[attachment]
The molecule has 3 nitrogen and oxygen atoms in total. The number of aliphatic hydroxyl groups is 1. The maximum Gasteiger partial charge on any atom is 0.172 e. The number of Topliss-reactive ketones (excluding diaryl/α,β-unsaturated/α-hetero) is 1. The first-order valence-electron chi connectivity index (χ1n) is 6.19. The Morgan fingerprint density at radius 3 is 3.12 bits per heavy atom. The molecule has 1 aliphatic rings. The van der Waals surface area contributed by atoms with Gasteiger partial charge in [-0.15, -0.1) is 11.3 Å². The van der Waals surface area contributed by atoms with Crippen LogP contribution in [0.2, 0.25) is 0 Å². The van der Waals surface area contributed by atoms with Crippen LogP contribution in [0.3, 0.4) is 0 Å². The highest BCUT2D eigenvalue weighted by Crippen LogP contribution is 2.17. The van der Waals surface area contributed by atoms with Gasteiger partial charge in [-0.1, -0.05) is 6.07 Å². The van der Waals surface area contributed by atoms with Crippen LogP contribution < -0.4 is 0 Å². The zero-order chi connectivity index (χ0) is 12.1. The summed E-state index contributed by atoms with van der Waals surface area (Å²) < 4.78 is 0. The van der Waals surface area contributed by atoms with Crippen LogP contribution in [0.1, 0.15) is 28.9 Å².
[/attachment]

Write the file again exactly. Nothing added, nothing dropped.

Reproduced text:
The molecule has 3 nitrogen and oxygen atoms in total. The number of aliphatic hydroxyl groups is 1. The maximum Gasteiger partial charge on any atom is 0.172 e. The number of Topliss-reactive ketones (excluding diaryl/α,β-unsaturated/α-hetero) is 1. The first-order valence-electron chi connectivity index (χ1n) is 6.19. The Morgan fingerprint density at radius 3 is 3.12 bits per heavy atom. The molecule has 1 aliphatic rings. The van der Waals surface area contributed by atoms with Gasteiger partial charge in [-0.15, -0.1) is 11.3 Å². The van der Waals surface area contributed by atoms with Crippen LogP contribution in [0.2, 0.25) is 0 Å². The van der Waals surface area contributed by atoms with Crippen LogP contribution in [0.3, 0.4) is 0 Å². The highest BCUT2D eigenvalue weighted by Crippen LogP contribution is 2.17. The van der Waals surface area contributed by atoms with Gasteiger partial charge in [-0.1, -0.05) is 6.07 Å². The van der Waals surface area contributed by atoms with Crippen LogP contribution < -0.4 is 0 Å². The zero-order chi connectivity index (χ0) is 12.1. The summed E-state index contributed by atoms with van der Waals surface area (Å²) < 4.78 is 0. The van der Waals surface area contributed by atoms with Crippen LogP contribution in [0.1, 0.15) is 28.9 Å².